Manufacturing giant Premier Foods to increase prices due to Brexit vote

Helen Cahill
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The Brexit vote has pushed up costs for Premier Foods (Source: Premier Foods)

Premier Foods, the supplier of iconic brands such as Mr Kipling cakes and Bisto gravy, is in talks with its major retail customers about lifting prices due to a double whammy of weaker sterling and higher commodity costs.

City A.M. can reveal that the listed food manufacturer last month opened discussions with the likes of Tesco, Sainsbury’s and Asda due to growing cost pressures from the weaker pound in the wake of the EU referendum.

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A spokesperson for Premier Foods said: "The situation on pricing differs between our different categories and brands and is currently under discussion with our individual retail customers. However, on average we are considering rises around the mid single digit mark."

The effects of the fall in the value of the pound for supermarkets and suppliers first reared its head last year as Unilever demanded higher prices for its products, including Marmite and PG Tips. Tesco, the UK's biggest supermarket, initially refused to pay the higher price, resulting in a short stand-off between the two companies.

Premier Foods, which has revenues of more than £750m, hopes to reach a conclusion to the crunch talks by the end of this month. The wholesaler said it was doing all it could to limit any price increases and was only taking such steps as a "last resort".

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“We take a blended approach to managing cost increases driven by currency and commodity factors,” the spokesman said.

Aside from potential price hikes, the company also hopes to adjust its promotions and will be making other efficiencies within the business.

he exact nature of the deals emerging from the “robust” discussions will depend on the mix of products being sold to each retailer.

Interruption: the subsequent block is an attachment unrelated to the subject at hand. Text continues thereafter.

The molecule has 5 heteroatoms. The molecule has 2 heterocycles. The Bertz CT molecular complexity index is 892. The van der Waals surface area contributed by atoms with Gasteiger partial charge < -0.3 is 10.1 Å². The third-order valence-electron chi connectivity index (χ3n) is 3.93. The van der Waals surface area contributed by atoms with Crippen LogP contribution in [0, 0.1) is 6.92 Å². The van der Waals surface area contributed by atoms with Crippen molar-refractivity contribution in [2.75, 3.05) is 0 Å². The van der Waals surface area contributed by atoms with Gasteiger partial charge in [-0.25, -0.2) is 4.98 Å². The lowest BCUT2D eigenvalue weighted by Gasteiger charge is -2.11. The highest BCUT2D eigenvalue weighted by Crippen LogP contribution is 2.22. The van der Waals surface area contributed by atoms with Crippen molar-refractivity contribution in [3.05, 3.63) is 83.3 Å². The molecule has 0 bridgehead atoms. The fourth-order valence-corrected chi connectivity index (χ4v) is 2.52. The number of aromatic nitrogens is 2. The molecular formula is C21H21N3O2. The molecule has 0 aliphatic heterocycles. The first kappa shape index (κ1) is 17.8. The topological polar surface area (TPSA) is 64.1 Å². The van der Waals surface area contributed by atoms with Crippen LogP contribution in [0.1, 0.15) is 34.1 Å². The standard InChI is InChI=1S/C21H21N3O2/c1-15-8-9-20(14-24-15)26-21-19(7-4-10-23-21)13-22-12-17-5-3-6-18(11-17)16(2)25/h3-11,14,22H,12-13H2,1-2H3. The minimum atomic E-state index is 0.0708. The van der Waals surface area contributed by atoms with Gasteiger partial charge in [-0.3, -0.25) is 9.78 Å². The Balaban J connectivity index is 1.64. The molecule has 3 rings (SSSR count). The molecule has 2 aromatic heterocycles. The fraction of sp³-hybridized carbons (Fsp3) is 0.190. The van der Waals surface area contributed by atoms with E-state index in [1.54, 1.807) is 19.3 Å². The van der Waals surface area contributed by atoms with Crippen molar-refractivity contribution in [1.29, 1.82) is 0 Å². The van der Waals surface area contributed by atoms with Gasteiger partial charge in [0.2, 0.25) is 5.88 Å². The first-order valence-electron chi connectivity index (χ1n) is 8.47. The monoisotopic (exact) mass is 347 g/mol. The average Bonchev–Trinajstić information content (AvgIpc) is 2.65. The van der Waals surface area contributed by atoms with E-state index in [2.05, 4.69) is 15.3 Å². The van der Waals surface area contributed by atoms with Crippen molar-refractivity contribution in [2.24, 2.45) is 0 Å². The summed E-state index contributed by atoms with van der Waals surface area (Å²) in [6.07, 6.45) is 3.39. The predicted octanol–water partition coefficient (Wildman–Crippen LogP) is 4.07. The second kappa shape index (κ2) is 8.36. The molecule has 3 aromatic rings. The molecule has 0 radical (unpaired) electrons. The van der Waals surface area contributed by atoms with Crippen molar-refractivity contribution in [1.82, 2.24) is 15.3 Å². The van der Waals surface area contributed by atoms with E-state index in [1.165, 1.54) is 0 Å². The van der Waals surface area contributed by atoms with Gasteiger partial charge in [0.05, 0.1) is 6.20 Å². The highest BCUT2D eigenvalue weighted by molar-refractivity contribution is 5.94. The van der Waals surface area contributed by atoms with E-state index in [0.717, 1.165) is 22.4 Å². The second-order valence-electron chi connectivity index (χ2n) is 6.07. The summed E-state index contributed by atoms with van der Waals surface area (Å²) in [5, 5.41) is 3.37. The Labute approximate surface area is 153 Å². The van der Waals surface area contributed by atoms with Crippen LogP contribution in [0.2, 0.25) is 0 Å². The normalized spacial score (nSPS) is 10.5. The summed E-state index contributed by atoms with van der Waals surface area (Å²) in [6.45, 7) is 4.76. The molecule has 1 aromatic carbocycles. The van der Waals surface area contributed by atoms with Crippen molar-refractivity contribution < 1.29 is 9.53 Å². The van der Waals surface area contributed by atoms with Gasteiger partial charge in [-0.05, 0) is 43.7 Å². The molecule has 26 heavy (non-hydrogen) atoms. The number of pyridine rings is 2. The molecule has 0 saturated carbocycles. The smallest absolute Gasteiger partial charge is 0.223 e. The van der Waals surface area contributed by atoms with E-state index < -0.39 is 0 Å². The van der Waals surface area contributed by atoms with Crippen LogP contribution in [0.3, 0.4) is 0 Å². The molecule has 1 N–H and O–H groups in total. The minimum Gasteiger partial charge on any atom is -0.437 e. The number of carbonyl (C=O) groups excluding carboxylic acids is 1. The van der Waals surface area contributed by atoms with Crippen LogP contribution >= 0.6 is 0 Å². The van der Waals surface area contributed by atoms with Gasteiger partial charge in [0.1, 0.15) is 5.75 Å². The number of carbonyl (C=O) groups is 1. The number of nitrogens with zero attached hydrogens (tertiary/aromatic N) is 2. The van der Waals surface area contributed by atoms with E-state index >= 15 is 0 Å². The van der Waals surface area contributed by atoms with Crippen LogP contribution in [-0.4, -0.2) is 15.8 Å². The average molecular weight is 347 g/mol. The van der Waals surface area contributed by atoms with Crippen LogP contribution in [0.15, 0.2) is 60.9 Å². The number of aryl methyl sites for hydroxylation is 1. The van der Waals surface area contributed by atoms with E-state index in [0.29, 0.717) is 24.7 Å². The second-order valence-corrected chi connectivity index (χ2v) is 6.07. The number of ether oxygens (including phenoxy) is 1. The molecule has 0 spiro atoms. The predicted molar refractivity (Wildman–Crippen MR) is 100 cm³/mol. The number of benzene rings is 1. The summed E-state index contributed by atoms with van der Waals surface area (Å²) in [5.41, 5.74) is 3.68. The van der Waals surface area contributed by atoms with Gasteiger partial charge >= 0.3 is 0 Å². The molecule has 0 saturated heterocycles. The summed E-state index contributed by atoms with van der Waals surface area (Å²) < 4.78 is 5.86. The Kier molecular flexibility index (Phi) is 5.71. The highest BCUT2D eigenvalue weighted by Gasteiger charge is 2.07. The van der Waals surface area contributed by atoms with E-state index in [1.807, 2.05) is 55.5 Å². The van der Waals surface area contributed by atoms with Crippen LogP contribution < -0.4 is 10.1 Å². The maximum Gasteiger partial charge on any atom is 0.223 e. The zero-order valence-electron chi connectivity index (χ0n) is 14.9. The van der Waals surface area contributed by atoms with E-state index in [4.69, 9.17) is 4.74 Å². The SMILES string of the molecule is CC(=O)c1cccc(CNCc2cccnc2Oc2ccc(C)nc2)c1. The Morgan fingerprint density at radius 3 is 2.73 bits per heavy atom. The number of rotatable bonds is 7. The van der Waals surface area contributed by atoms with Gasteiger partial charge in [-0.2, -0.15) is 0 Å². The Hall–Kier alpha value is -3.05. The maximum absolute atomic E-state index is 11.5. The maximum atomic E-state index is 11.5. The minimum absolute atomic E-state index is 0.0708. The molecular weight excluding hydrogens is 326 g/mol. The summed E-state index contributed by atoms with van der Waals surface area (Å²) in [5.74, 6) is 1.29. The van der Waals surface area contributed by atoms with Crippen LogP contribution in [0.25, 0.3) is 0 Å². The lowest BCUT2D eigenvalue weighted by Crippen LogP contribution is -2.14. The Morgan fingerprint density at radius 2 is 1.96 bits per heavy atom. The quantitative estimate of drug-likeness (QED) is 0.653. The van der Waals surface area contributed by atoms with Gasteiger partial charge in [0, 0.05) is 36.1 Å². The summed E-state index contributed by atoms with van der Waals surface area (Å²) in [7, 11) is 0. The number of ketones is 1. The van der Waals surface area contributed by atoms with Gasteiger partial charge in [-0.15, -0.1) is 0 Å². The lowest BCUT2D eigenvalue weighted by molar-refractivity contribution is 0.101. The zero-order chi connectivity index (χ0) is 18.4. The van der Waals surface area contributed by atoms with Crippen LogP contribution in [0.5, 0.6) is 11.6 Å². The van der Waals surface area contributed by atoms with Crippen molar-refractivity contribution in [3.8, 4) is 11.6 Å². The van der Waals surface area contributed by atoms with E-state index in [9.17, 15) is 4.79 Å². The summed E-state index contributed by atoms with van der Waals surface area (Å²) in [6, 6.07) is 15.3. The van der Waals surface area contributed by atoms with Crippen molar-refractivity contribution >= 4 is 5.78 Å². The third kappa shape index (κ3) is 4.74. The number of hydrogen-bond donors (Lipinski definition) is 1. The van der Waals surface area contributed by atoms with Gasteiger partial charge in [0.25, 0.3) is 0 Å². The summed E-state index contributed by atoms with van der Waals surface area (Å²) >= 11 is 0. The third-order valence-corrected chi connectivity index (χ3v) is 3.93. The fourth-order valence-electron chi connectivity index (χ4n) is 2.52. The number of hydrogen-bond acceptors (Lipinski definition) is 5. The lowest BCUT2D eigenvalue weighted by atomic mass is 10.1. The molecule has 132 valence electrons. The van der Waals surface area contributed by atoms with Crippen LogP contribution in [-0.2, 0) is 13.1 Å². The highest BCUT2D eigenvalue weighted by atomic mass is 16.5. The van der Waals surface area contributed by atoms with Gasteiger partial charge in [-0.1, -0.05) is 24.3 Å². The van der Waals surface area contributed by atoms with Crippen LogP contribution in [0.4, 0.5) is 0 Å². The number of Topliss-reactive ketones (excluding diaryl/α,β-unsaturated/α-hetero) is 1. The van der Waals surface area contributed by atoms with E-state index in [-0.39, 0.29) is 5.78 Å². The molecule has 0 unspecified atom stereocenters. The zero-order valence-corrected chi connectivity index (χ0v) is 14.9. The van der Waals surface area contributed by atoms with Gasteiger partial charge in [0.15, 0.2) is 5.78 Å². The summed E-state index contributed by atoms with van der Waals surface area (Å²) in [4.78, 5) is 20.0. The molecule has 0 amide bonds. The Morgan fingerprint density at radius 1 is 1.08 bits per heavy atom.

Price increases on cakes and cooking sauces, for example, will differ. Premier’s products include Ambrosia Milk, Cadbury cakes, Oxo cubes, Angel Delight and Homepride flour.

"Quite clearly there are a number of upward pressures on the input costs of all the manufacturers, including the food manufacturers, and therefore it doesn't come as a surprise that suppliers are looking to recoup that from the supermarkets," said Clive Black, retail analyst at Shore Capital.

However, he said the supermarkets will be "alive to the pressures that consumers are under", with inflation set to rise this year.

Read more: British firms expect more growth than after Brexit vote but inflation looms

He added any price rises being passed onto consumers will be going through a "fine mesh" with the supermarkets. It remains to be seen whether the price increases for them will push up prices for consumers.

With German discounters offering cut-price groceries, the price of a typical shop might remain low.

Independent retail analyst Richard Hyman said: "Many would have us believe we are going to see price rises after the pound devaluation. Overall, I can't see prices going up materially. Aldi will not be beaten, so anyone increasing prices risks widening the gap between itself and Aldi, and losing further market share."